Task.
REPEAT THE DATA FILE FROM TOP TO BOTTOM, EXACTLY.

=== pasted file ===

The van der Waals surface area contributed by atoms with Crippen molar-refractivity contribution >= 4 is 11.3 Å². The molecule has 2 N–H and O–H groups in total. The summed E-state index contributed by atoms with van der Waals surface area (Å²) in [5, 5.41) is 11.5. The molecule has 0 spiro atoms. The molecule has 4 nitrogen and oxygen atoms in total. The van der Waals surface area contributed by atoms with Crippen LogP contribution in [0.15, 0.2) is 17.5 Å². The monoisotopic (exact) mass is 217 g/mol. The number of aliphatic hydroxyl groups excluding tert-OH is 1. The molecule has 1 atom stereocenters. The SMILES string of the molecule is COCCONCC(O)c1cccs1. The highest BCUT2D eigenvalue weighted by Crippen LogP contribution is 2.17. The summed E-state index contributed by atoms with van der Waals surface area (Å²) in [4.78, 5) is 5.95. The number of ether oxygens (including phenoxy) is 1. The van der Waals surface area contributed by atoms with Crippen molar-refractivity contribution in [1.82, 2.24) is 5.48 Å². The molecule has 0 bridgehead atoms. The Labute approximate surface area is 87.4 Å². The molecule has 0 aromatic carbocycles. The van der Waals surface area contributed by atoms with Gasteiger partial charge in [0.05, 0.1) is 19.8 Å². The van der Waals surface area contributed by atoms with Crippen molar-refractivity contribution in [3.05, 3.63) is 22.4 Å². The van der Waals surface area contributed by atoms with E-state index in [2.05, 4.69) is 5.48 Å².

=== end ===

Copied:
The van der Waals surface area contributed by atoms with Crippen molar-refractivity contribution >= 4 is 11.3 Å². The molecule has 2 N–H and O–H groups in total. The summed E-state index contributed by atoms with van der Waals surface area (Å²) in [5, 5.41) is 11.5. The molecule has 0 spiro atoms. The molecule has 4 nitrogen and oxygen atoms in total. The van der Waals surface area contributed by atoms with Crippen LogP contribution in [0.15, 0.2) is 17.5 Å². The monoisotopic (exact) mass is 217 g/mol. The number of aliphatic hydroxyl groups excluding tert-OH is 1. The molecule has 1 atom stereocenters. The SMILES string of the molecule is COCCONCC(O)c1cccs1. The highest BCUT2D eigenvalue weighted by Crippen LogP contribution is 2.17. The summed E-state index contributed by atoms with van der Waals surface area (Å²) in [4.78, 5) is 5.95. The number of ether oxygens (including phenoxy) is 1. The van der Waals surface area contributed by atoms with Crippen molar-refractivity contribution in [1.82, 2.24) is 5.48 Å². The molecule has 0 bridgehead atoms. The Labute approximate surface area is 87.4 Å². The molecule has 0 aromatic carbocycles. The van der Waals surface area contributed by atoms with Gasteiger partial charge in [0.05, 0.1) is 19.8 Å². The van der Waals surface area contributed by atoms with Crippen molar-refractivity contribution in [3.05, 3.63) is 22.4 Å². The van der Waals surface area contributed by atoms with E-state index in [2.05, 4.69) is 5.48 Å².